Korean giants clash over TVs in Berlin
The day after introducing its first smartwatch, Samsung Electronics unveiled another innovative product: The world’s first curved ultra-high definition (UHD) TV.
The curved TV comes in 55-inch and 65-inch models.
“We have been developing the technology of bending the LED panel with our research and development department since the beginning of the year,” said a high-ranking company official.
Bending LED panels is known to be much more difficult than OLED panels, which was one reason it took the company so much time to introduce a curved UHD TV.
Samsung unveiled the world’s first curved OLED TV during the Consumer Electronic Show in Las Vegas in January this year. Samsung has not yet set a date for the general retail of the curved UHD TV or the prices.
The company hinted that the price of the curved UHD TV will be cheaper than that of the curved OLED TV, but a bit more expensive than flat UHD TVs or LED TVs.
A 65-inch Samsung’s UHD TV is currently sold at 8.9 million won ($ 8,141). Some in the industry are speculating the price of the curved model could easily pass 10 million won.
The Korean electronic company also introduced a UHD-OLED TV, saying that both the curved UHD TV and the UHD-OLED TV have maximized the strengthen of both technologies.
Rival LG Electronics didn’t just sit on the sidelines twiddling its remote control. A day earlier, LG introduced the world’s first curved 77-inch UHD-OLED TV. That is the largest OLED TV.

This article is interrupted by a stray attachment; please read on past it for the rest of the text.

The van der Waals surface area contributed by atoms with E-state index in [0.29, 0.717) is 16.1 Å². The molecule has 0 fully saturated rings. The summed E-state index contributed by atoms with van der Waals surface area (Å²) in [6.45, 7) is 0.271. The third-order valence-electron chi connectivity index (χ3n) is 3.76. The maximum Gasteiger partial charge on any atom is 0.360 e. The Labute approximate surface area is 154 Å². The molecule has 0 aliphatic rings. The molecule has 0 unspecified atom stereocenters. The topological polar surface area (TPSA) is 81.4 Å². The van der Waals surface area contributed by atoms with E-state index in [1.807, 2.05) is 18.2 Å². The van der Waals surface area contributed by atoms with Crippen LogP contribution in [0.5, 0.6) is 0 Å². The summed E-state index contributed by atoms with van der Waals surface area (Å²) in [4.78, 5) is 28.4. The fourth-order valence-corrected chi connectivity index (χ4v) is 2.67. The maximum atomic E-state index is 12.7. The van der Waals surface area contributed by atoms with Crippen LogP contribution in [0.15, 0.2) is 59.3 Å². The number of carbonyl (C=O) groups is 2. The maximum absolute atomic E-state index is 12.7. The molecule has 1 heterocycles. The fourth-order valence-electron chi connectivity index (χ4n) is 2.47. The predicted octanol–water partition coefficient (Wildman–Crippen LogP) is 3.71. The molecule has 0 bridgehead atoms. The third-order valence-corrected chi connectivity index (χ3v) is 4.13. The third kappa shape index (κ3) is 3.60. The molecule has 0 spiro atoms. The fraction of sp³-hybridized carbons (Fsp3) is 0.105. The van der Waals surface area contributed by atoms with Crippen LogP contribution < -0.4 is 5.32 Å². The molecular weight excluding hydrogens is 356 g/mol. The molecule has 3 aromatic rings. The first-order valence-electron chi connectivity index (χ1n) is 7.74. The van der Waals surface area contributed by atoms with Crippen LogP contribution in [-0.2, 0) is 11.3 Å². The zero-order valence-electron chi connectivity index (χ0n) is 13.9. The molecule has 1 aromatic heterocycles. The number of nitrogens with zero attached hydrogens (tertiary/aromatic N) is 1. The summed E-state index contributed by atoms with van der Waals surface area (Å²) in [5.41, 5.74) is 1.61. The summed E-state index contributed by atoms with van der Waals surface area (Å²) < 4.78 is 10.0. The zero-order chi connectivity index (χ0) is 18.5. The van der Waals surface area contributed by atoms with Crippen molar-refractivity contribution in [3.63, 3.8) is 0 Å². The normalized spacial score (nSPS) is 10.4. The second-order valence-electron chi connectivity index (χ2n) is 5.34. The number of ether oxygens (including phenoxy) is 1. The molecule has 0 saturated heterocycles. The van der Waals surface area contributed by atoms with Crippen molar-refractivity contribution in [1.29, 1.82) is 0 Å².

“We will focus on developing OLED TVs,” an LG Electronics official said. “We have no plans to introduce a curved LED TV.”
LG Electronics outran rival Samsung when it became the world’s first TV producer to mass produce and sell large-screen OLED TVs.
Meanwhile, Yoon Boo-keun, Samsung Electronics’ president for consumer electronics, held a press conference at the Westin Grand Hotel in Berlin where he unveiled an ambition to aggressively expand in Europe.
“It is our foremost priority to settle in the European market, which is the birthplace for home appliances,” Yoon said. “Europe is a market that is very fragmented and you could easily become No.1 with a market share of 15 percent. But because of strong local companies the entry barriers are exceptionally high.
“For Samsung to become a global No.1 company we have no other choice but to center our target on this market.”
Yoon said while global TV sales amount to roughly $100 billion a year, Germany’s home appliances market alone amounts to $10 billion.
He said Korean consumer electronics companies could have done better in the past but were complacent.
“Consumer electronics are products that consumers use the most [in their daily lives],” Yoon said. “But until now we have been inadequate in our design innovations and rising to consumers’ demands.
“It is my goal to achieve product innovation through continuous consumer research.”
Yoon complemented Chinese rivals on their rapid growth and said their products were getting better and better.
BY CHO HYE-KYUNG, LEE HO-JEONG [firstname.lastname@example.org]
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